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Sonoma Family Life Magazine

Pint-sized Chefs

Get your kids involved in Thanksgiving dinner preparation. Give them one of the tasks on this list. They’ll have fun learning their way around a kitchen and feel extra proud knowing that they helped produce the family feast.

1) Make salad/rip lettuce.

Make sure their little hands are clean and then get them to work. They can tear lettuce with their hands, spin the salad spinner (a favorite in our house), or add veggies to the bowl.

2) Mash things that are not hot.

“Mashables” include cauliflower, butternut squash, broccoli, bananas, or even strawberries for shortcake.

3) Cut with a plastic knife.

Make sure what they are cutting is soft like melon, a peeled cucumber, broccoli, mushrooms, etc.

4) Stir a sauce.

If you are making a sauce either for dipping or a marinade, let your kids watch you measure the ingredients and then allow them to mix them up. Often times, I would pour an ingredient into a measuring cup or spoon, and then my daughter would pour it into the bowl. Both of my kids love to use a whisk for mixing.

5) Baste meat.

Although this is an activity that requires more supervision (no finger licking allowed!), using a brush to baste chicken, fish, or beef is a lot of fun.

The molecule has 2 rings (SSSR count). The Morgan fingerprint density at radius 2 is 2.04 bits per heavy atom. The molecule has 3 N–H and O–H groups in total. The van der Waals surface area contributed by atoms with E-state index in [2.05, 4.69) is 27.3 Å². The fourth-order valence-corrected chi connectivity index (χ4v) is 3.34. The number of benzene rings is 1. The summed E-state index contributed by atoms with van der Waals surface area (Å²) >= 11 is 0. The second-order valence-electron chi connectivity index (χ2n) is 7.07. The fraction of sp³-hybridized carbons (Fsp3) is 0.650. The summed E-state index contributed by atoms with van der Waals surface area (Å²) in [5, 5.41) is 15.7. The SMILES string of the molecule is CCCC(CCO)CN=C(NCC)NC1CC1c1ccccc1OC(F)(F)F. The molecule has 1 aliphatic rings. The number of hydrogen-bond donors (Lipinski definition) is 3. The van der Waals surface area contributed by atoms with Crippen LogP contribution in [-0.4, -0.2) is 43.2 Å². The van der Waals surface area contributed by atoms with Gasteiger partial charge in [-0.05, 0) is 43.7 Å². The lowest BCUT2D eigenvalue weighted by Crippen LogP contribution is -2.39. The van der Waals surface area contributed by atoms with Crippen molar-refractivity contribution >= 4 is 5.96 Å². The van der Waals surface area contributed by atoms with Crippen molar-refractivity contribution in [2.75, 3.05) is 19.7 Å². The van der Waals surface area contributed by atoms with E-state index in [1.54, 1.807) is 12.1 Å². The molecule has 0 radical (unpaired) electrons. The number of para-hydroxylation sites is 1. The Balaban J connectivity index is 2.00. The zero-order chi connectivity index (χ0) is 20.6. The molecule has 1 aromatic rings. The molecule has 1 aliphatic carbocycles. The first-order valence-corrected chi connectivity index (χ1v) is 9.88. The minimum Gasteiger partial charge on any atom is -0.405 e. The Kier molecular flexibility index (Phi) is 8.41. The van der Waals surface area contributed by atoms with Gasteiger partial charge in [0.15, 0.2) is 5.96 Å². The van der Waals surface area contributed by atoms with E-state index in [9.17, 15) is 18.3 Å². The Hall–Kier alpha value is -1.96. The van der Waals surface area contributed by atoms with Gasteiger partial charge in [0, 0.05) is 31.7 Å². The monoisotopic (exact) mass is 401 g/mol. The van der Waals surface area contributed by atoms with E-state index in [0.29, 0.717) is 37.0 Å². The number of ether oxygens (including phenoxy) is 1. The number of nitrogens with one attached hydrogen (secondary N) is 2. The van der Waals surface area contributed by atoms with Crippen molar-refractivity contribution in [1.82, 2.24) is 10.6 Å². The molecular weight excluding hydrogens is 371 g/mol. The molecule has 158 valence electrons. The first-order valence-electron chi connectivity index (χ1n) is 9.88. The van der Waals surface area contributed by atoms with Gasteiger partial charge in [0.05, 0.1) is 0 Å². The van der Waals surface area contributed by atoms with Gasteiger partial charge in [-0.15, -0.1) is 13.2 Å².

6) Roll meatballs.

Supervision is most definitely suggested for this activity, which is appropriate for kids ages 7 and up. You don’t want to do this with a child who is too young and who might eat the raw meat or lick their hands.

7) Measure flour and/or ingredients.

When you are making things like pancakes, waffles, muffins, or cookies, it’s really okay if not everything is exact. My daughter has now learned how to level off the flour and the baking soda or powder, measure sugar (her favorite ingredient), and use a liquid measuring cup. A lot of this takes patience when they are young but will pay off later.

8) Roll dough.

There’s a reason why play dough is so popular; kids love to roll things. Now, maybe you don’t want them rolling out the crust of your famous holiday pumpkin pie, but there’s always something they can do like the extra pastry or pizza dough or even cookies. They can use a regular or kid-sized rolling pin, or their hands. Just keep an eye on what goes in their mouths if the dough contains eggs or other raw ingredients.

9) Mix a batter.

Whether it’s pancakes or pudding, give them the whisk, paddle, or spatula and let them go to town. Just make sure the batter stays in the bowl!

10) Decorate cakes or cookies.

Make cake and cookie decorating more fun and less Cake Boss! Let them add color, candy, frosting, etc. Just be careful to not overdo it on the sugar. 

Chef Amy Fothergill is a mom and author of the award-winning cookbook The Warm Kitchen: Gluten-Free Recipes Anyone Can Make and Everyone Will Love (The Family Chef, 2013). Find her at